US-Taliban peace deal collapses after Karzai refuses to go on: Report

According to the report, the deal called for 5 Taliban GITMO prisoners to be sent to house arrest in Qatar.

Web Desk December 23, 2011

The US-Taliban peace deal, that was earlier reported to have reached a critical juncture, has “ultimately collapsed after Afghan President Hamid Karzai balked at its terms,” The Washington Post (WP) reported on Friday.

“It was the closest that the parties have come to genuine peace negotiations after nearly a year of talks,” an official was quoted in the WP report.

According to the report, “the deal called for the prisoners (from US detention at Guantanamo Bay) to be sent to house arrest in Qatar, where the Taliban planned to open an office.”

A senior Obama administration official was quoted in the report saying that “right now, things have stopped; everybody is taking a deep breath.” The official further said that contacts with the Taliban are expected to be re-established early in the new year.

The report said that “the potential transfer of prisoners was the result of at least a half dozen meetings this year between US representatives and a Taliban delegation headed by Tayyib Agha, an aide to Afghan Taliban leader Mohammad Omar.”

As per the WP report, the senior official said that they believe they are talking to the right people; people who are capable of negotiations.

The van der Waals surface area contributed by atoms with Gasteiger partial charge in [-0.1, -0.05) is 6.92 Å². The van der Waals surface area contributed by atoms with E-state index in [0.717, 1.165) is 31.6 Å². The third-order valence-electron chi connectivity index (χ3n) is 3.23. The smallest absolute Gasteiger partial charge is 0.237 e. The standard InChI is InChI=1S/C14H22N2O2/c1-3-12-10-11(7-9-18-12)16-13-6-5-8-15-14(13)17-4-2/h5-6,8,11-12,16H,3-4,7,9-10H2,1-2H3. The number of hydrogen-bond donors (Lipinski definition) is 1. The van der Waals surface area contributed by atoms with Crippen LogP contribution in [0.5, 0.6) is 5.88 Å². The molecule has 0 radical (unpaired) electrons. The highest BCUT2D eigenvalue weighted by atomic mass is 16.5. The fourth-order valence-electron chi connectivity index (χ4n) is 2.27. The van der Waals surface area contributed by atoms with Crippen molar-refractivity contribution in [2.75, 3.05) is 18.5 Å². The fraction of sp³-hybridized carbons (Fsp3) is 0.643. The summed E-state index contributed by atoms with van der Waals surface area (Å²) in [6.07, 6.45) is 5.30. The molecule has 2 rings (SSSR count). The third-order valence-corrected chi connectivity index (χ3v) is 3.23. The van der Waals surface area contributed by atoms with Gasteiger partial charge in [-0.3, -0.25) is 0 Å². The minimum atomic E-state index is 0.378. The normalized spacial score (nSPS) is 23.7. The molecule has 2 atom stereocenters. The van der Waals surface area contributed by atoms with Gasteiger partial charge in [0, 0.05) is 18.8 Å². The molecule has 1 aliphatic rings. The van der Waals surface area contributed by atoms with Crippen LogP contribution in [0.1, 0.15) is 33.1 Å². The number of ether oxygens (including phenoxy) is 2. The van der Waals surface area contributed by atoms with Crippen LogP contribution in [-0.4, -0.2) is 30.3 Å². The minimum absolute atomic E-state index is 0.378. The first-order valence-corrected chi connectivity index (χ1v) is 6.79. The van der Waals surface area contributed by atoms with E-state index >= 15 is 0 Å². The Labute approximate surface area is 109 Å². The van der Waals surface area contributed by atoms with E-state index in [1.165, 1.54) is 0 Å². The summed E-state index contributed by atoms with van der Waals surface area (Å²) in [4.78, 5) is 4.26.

Maria | 11 years ago | Reply

he restoration of durable peace and stability is easier said than done because the country, which was established as the Kingdom of Afghanistan in 1747 by Ahmed Shah Abdali, has been incessantly ravaged by ethnic violence caused by the Pukhtun subjugation of the Tajiks, Uzbeks, Turkmens and the Hazaras. The most comprehensive accounts of this are to be found in the writings of Soviet historians. These show that the process of Pukhtun domination, which involved conquest followed by persecution and ethnic cleansing, reached its peak under Amir Abdul Rahman, who is often described as the Bismarck of Afghanistan. The enormity of the ethnic problem cannot be overstated. Even if al Qaeda and its affiliates are routed, sustainable peace and stability in the country is unlikely to emerge unless the composition of the future dispensation reflects the ethnic mosaic which defines Afghan society. This can only be achieved through an intra Afghan dialogue without outside interference. Pakistan, as Afghanistan’s immediate and most important neighbour, can facilitate this. Any other policy will be self defeating.

khosti | 11 years ago | Reply @Noise: british empire russian empire and know i will not say usa but hole west empire couldent bow our heads towards them so how can we in the front of 7% hazaras dont worry be happy
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